Key departures: P.K. Subban, D; Lars Eller, C; Tom Gilbert, D; Victor Bartley, D; Ben Scrivens, G
-Is Alex Galchenyuk a No. 1 center? Sweet lord, yes. It took the Habs long enough to figure out, but they got there eventually. Galchenyuk was one of the few bright spots in last year’s cratering, and a combination of skill and vision led the youngster to his first 30-goal NHL campaign. Galchenyuk still needs to improve on his faceoffs, but with a win percentage of 47.9 percent last season, he’s not that far off the mark. Should coach Michel Therrien attempt to claw back Galchenyuk’s development, the Habs would regress to being a team with three second-line centers, and that’s just not going to cut it.
-Will the Habs regret the Subban-Weber trade? Maybe not immediately, but eventually they will. Weber is older and appears to be declining in effectiveness. He’ll still be a No. 1 defenseman short term, but there will be diminishing returns from there. Plus, trading the charismatic Subban did nothing to change the image of the Canadiens as a cold, personality-killing franchise. In the meantime, enjoy Weber’s bomb point shots and surly corner work, Habs fans.
-What kind of impact can Alexander Radulov have? Based on his reputation, Radulov is probably a little underhyped right now. The mystifying veteran says he has matured since his curfew antics got him benched in Nashville a few years ago, and his numbers in the KHL haven’t tailed off one bit. At 30, he’s no youngster, but he knows how to put the puck in the net and how to operate on the NHL’s smaller ice surface, so there won’t be much of an adjustment period – assuming he stays in line discipline-wise.
Player projections are based off a three-year version of Game Score (which you can read about here) weighted by recency and repeatability and then translated to its approximate win value (Game Score Value Added or GSVA). Team strength was derived from the combined value of every player’s GSVA on a team. The season was then simulated 10,000 times factoring in team strength, opponent strength and rest.
The Montreal Canadiens looked like the best team in hockey last October. Then Carey Price went down and suddenly they weren’t. They were a train-wreck, and it proved every doubter of the previous season right; the team was nothing without Price.
What was interesting though was that their underlying numbers were actually decent despite the tumble. The team got incredibly awful goaltending that consistently held them back, but the team in front wasn’t playing that bad, they just weren’t getting the results.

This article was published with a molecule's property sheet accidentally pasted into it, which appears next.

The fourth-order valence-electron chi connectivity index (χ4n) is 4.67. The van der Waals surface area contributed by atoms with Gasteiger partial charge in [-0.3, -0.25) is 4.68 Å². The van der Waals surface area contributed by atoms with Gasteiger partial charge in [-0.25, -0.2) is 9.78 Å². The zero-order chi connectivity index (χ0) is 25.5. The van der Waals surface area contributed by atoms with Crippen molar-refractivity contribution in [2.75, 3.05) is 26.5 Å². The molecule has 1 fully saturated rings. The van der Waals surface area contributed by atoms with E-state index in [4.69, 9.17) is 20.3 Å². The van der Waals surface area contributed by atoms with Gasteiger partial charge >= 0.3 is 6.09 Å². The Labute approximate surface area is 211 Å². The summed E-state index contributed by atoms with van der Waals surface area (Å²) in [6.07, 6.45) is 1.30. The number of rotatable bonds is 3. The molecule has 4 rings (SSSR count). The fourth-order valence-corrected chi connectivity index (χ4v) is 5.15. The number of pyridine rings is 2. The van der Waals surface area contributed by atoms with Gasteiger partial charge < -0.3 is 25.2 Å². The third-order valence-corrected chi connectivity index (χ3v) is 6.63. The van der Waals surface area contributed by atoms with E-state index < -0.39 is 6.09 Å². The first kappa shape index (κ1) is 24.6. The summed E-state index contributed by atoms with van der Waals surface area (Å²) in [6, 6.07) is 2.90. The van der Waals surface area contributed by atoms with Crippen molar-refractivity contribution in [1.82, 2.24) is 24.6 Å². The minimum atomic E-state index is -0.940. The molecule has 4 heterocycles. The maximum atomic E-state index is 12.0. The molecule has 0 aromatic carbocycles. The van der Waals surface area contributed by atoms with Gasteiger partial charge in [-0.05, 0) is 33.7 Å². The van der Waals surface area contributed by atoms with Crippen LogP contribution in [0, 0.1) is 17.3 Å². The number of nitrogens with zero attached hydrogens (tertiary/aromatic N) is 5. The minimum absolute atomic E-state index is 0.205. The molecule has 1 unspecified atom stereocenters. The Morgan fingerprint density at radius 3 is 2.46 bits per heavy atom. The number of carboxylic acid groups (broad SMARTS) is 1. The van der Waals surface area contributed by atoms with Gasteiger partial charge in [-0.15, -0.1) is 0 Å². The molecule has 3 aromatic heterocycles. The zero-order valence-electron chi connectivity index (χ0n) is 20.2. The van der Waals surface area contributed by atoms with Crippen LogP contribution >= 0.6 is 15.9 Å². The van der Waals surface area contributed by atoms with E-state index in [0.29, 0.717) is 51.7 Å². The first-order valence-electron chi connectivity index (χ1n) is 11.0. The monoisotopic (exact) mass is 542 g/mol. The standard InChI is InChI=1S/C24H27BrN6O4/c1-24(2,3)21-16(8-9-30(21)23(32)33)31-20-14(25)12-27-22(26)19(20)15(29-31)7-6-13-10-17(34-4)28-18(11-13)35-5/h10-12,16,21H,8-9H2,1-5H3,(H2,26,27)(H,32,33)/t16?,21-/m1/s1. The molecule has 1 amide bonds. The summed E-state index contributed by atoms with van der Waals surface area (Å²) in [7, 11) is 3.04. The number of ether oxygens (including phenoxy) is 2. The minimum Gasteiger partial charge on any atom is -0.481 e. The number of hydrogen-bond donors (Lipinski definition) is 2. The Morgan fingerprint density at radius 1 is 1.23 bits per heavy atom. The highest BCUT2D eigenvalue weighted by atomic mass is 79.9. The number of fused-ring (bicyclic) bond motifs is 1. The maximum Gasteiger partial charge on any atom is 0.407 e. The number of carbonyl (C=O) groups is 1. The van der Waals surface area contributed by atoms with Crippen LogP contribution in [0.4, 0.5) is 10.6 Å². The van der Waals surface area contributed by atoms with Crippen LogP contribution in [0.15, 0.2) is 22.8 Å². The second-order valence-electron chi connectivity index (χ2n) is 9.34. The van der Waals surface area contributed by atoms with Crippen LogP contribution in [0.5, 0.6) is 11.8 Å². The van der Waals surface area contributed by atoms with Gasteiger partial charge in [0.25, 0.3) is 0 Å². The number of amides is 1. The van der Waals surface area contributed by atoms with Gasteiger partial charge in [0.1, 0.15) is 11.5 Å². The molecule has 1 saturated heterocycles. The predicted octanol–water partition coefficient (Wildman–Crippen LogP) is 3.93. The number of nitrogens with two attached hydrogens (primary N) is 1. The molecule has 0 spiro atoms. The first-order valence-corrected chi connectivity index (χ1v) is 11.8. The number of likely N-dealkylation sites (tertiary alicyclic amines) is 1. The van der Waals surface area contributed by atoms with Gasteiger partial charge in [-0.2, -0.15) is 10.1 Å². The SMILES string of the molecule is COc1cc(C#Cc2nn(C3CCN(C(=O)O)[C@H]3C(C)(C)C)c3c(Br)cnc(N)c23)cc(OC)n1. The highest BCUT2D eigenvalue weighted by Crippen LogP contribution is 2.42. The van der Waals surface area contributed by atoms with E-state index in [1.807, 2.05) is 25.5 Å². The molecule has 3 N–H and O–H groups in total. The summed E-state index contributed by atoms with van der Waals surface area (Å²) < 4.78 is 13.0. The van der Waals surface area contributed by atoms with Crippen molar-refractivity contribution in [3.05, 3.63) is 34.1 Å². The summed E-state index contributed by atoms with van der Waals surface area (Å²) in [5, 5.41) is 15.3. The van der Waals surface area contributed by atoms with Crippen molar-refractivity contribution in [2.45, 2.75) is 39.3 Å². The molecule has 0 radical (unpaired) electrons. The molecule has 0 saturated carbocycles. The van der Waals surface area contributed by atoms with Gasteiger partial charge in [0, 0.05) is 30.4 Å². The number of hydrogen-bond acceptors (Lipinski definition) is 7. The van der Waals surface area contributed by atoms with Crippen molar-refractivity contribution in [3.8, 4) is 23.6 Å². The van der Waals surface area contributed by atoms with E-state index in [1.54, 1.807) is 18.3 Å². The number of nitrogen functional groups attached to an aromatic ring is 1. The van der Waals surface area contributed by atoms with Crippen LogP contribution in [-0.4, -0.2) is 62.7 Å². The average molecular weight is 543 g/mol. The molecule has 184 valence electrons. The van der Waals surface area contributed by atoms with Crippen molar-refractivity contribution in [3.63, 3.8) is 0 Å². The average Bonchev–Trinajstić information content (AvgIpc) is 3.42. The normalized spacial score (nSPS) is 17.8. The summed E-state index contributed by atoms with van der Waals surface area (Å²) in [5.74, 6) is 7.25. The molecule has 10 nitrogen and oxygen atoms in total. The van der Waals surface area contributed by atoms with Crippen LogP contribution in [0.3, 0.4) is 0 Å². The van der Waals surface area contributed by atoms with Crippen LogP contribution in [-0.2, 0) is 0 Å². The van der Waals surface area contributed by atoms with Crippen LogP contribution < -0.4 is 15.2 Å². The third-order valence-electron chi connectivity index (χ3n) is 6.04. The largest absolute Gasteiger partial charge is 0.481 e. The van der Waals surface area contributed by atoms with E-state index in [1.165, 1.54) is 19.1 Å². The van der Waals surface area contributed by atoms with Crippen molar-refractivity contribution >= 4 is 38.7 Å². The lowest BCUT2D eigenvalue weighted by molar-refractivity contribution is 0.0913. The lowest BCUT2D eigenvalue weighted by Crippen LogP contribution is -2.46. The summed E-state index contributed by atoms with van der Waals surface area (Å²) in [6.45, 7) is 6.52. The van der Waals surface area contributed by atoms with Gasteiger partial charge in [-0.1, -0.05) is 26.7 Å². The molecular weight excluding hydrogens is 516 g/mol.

This year they’ve got Price back and that alone adds about seven points back to this team putting them right back into the playoff mix. They’ve still got two stars up front, Max Pacioretty and Brendan Gallagher, a lethal duo that rivals almost any in the league.
The latter may not seem like a star-calibre player, but he’s been quietly putting up elite numbers for the Habs the last few seasons. He’s bred from the same cloth as super-pest Brad Marchand, who finally got noticed last season for the actual talent he has. Expect Gallagher to have a similar breakout this year into the public conscious.
The team made two big additions up front that should provide a spark to the rest of the forward group. Andrew Shaw is a moderate upgrade over Lars Eller and the addition of Alexander Radulov provides a big boost to the top six (if his talent translates well to the NHL and meshes with the team that is). Montreal actually has a decent ensemble of talent at forward, especially if Daniel Carr and Sven Andrighetto can get a bigger role.
The back-end on the other hand is mostly unremarkable and the big trade didn’t help. P.K. Subban is an all-world D-man in his prime while Shea Weber is a former all-world D-man no longer in his prime. He’s still good, but he’s lost a step over the past few seasons and isn’t the same player he once was. His influence on shot attempts continues to decrease and while he’s usually been good at getting the most out of those attempts, even his goals percentage is trending down.
The trade was a large misstep, especially with the age discrepancies, but Montreal definitely still has the talent to compete right now. They’ve got a very good shot at making it back to the playoffs this season, although if Price gets injured again or Weber declines any further that obviously changes.